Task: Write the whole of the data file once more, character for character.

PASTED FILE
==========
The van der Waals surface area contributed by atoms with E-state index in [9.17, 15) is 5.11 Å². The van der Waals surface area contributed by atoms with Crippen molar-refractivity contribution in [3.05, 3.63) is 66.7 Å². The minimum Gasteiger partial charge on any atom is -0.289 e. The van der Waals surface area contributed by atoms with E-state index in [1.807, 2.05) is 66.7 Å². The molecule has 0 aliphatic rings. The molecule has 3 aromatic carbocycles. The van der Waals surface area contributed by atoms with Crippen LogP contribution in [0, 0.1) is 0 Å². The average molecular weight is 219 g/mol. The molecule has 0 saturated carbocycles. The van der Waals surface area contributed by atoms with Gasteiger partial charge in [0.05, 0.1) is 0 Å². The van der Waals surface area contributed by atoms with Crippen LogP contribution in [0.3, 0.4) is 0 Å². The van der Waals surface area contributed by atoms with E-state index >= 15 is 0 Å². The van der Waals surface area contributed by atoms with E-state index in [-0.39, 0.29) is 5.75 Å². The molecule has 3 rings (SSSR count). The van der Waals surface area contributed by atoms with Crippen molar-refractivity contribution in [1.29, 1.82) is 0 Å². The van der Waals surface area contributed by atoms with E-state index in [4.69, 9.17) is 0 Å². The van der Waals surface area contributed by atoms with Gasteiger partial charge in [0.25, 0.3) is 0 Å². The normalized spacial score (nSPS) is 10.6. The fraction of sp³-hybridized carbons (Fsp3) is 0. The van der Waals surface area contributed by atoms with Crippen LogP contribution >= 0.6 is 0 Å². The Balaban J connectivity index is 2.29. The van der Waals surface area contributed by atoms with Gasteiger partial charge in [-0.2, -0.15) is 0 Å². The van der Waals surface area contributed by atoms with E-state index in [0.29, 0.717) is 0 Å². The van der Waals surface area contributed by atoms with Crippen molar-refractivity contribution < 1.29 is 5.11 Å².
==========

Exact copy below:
The van der Waals surface area contributed by atoms with E-state index in [9.17, 15) is 5.11 Å². The van der Waals surface area contributed by atoms with Crippen molar-refractivity contribution in [3.05, 3.63) is 66.7 Å². The minimum Gasteiger partial charge on any atom is -0.289 e. The van der Waals surface area contributed by atoms with E-state index in [1.807, 2.05) is 66.7 Å². The molecule has 0 aliphatic rings. The molecule has 3 aromatic carbocycles. The van der Waals surface area contributed by atoms with Crippen LogP contribution in [0, 0.1) is 0 Å². The average molecular weight is 219 g/mol. The molecule has 0 saturated carbocycles. The van der Waals surface area contributed by atoms with Gasteiger partial charge in [0.05, 0.1) is 0 Å². The van der Waals surface area contributed by atoms with Crippen LogP contribution in [0.3, 0.4) is 0 Å². The van der Waals surface area contributed by atoms with E-state index >= 15 is 0 Å². The van der Waals surface area contributed by atoms with E-state index in [-0.39, 0.29) is 5.75 Å². The molecule has 3 rings (SSSR count). The van der Waals surface area contributed by atoms with Crippen molar-refractivity contribution in [1.29, 1.82) is 0 Å². The van der Waals surface area contributed by atoms with E-state index in [4.69, 9.17) is 0 Å². The van der Waals surface area contributed by atoms with Gasteiger partial charge in [0.25, 0.3) is 0 Å². The normalized spacial score (nSPS) is 10.6. The fraction of sp³-hybridized carbons (Fsp3) is 0. The van der Waals surface area contributed by atoms with Crippen LogP contribution >= 0.6 is 0 Å². The Balaban J connectivity index is 2.29. The van der Waals surface area contributed by atoms with Gasteiger partial charge in [-0.2, -0.15) is 0 Å². The van der Waals surface area contributed by atoms with E-state index in [0.29, 0.717) is 0 Å². The van der Waals surface area contributed by atoms with Crippen molar-refractivity contribution < 1.29 is 5.11 Å².